Boat-Building in the Andes

17 Feb, 2017 | Julia McGee-Russell

Culture and Social issues

Photo:  Julia McGee-Russell

A Workshop with Lake Titicaca’s Master Reed-Weaver

Bringing with me the skills of finger-knitting, hair-braiding, and a solitary workshop in willow-weaving, it is clear I was grossly unprepared for the difficulty of creating anything out of reeds. Upon my arrival to Huatajata, a small town of 300 people on the southeast shore of Lake Titicaca, I was welcomed by Máximo Catari and his family, basking in the early evening sunshine and chatting in Aymara. Huatajata has been known around the world for its expert boat-builders since 1969, and the Catari family, led by Máximo, has certainly contributed to this.


Máximo was meticulously cutting the bundle of totora in his hands, and miniature boats lay littered around him. While watching him precisely slice the reeds of his creation, I had the over confident thought of, ‘I could do that.’ I would soon be proven wrong.

It quickly became clear to me that no amount of hair-braiding could have prepared me for this: literally smashing reeds with a rather large rock. One could use the term ‘reed weaving’ in only the loosest sense, because when ‘weaving’ together a boat the reeds themselves are scarcely bent, only curved upwards to form the shape of the hull. Nevertheless much work goes into making even the smallest of structures, and I can only imagine the effort that goes into the full-scale boats Máximo has made.

The basics of boat-building without nails, wood or bolts involves binding three bundles of reeds together. The outer bundles each consist of a cuerpo – a handful of reeds tied together with each end cut to a point – surrounded by more reeds cut to tapering points which match that of the cuerpo. The smaller centre bundle, the chuyma, is wound spirally to the other bundles.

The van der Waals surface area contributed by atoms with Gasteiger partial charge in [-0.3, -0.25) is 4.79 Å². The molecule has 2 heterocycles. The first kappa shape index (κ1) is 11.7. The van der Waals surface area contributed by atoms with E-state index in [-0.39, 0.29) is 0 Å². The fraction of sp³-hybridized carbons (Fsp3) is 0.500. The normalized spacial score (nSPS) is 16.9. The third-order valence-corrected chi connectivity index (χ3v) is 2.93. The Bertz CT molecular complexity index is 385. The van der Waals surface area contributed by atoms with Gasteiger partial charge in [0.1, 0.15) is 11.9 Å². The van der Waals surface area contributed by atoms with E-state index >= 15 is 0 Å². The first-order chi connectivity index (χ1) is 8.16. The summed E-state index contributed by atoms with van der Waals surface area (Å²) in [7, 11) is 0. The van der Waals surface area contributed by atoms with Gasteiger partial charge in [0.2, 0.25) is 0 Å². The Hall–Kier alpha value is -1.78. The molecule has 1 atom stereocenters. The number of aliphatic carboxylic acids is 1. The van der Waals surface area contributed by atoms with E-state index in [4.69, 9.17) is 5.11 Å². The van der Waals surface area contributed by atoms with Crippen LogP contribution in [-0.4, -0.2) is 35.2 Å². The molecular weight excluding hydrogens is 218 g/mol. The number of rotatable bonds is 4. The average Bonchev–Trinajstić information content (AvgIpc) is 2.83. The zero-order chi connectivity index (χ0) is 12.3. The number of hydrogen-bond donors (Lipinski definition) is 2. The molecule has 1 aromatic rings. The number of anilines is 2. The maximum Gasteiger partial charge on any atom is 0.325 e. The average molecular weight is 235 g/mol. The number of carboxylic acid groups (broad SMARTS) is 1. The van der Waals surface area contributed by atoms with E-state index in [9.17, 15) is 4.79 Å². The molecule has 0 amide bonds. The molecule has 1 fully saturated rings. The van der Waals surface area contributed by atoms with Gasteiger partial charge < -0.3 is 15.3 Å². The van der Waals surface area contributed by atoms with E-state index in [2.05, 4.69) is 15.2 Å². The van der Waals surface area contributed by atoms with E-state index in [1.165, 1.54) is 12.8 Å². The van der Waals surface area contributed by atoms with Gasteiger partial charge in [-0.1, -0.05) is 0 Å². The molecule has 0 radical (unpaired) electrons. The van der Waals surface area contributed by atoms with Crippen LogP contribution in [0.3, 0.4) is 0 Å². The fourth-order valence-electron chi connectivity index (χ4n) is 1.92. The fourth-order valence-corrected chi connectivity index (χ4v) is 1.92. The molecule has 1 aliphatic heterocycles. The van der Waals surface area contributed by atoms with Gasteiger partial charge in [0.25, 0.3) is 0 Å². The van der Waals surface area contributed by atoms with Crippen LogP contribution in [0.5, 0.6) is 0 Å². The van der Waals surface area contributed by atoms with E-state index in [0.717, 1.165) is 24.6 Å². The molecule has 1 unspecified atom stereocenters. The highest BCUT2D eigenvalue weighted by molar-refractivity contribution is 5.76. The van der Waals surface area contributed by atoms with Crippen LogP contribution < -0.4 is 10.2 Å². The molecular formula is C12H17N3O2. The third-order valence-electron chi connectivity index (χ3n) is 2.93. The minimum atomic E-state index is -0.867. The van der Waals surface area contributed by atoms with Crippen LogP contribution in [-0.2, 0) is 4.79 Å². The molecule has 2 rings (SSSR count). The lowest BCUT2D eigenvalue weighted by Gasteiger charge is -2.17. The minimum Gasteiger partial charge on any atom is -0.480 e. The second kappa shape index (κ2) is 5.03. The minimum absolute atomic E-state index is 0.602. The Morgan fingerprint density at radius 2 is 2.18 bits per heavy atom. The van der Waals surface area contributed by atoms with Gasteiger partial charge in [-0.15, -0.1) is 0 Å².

"I over confidently thought: ‘I could do that.’ I would soon be proven wrong."




I watched Máximo in horror as he cut the reeds, angling the handleless scalpel blade towards himself, the words of my mother to ‘never cut towards yourself’ flashing like neon lights in my brain. The plasters on his fingers and the large blood blister under his thumbnail served to remind me to be especially cautious. Yet the hardest part was still to come.

After I finished slicing the totora (and Máximo corrected it), it was time to tighten the thread that bound the reed bundles together. Using a small metal hook with a wooden handle (a specialized tool called a huakjala) to pull the string tight one loop at a time, it had to be even and straight. This proved to be difficult, and Máximo even admitted that it could be a tiring task, though easier with practice.

During my short experience it never did become easier. My mind numbed to the rhythm of hold, hook and pull, and I never found peace in the activity as Máximo seemed to. Nonetheless, pounding reeds with a foot-sized rock - making them strong when tightened and bending the hull into a recognisable boat shape - was satisfying.

As I finished my slightly uneven, imperfect reed boat - as stark a contrast to Máximo’s grand creations as a sardine is to a shark - I was satisfied nonetheless. There is something profound in holding in your hands the result of your work, lopsided though it may be. This is the joy I found in my experience of a traditional art: looking at my asymmetrical boat and thinking, ‘I made that!’

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